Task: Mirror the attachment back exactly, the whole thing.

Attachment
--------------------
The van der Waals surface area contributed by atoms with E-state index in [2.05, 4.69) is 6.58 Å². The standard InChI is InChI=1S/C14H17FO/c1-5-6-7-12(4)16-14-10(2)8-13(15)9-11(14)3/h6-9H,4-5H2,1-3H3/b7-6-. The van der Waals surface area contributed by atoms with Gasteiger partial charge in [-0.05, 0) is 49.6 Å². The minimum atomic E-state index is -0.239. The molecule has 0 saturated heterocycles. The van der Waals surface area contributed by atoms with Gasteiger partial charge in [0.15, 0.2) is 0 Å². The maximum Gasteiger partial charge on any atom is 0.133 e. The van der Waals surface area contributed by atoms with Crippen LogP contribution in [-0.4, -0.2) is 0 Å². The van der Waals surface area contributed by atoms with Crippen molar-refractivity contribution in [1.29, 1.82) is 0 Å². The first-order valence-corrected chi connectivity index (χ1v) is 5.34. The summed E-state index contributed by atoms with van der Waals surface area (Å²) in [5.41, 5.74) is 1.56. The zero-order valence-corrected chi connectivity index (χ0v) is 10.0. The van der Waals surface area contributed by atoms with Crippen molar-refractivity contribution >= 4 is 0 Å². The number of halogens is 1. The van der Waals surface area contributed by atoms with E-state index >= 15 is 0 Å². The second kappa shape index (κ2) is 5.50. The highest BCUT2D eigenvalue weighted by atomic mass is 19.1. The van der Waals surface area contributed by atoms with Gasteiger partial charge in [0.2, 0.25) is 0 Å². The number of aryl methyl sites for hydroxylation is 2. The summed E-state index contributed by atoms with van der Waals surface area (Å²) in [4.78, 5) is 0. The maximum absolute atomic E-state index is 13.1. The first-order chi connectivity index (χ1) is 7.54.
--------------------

The van der Waals surface area contributed by atoms with E-state index in [2.05, 4.69) is 6.58 Å². The standard InChI is InChI=1S/C14H17FO/c1-5-6-7-12(4)16-14-10(2)8-13(15)9-11(14)3/h6-9H,4-5H2,1-3H3/b7-6-. The van der Waals surface area contributed by atoms with Gasteiger partial charge in [-0.05, 0) is 49.6 Å². The minimum atomic E-state index is -0.239. The molecule has 0 saturated heterocycles. The van der Waals surface area contributed by atoms with Gasteiger partial charge in [0.15, 0.2) is 0 Å². The maximum Gasteiger partial charge on any atom is 0.133 e. The van der Waals surface area contributed by atoms with Crippen LogP contribution in [-0.4, -0.2) is 0 Å². The van der Waals surface area contributed by atoms with Crippen molar-refractivity contribution in [1.29, 1.82) is 0 Å². The first-order valence-corrected chi connectivity index (χ1v) is 5.34. The summed E-state index contributed by atoms with van der Waals surface area (Å²) in [5.41, 5.74) is 1.56. The zero-order valence-corrected chi connectivity index (χ0v) is 10.0. The van der Waals surface area contributed by atoms with Crippen molar-refractivity contribution >= 4 is 0 Å². The number of halogens is 1. The van der Waals surface area contributed by atoms with E-state index >= 15 is 0 Å². The second kappa shape index (κ2) is 5.50. The highest BCUT2D eigenvalue weighted by atomic mass is 19.1. The van der Waals surface area contributed by atoms with Gasteiger partial charge in [0.2, 0.25) is 0 Å². The number of aryl methyl sites for hydroxylation is 2. The summed E-state index contributed by atoms with van der Waals surface area (Å²) in [4.78, 5) is 0. The maximum absolute atomic E-state index is 13.1. The first-order chi connectivity index (χ1) is 7.54.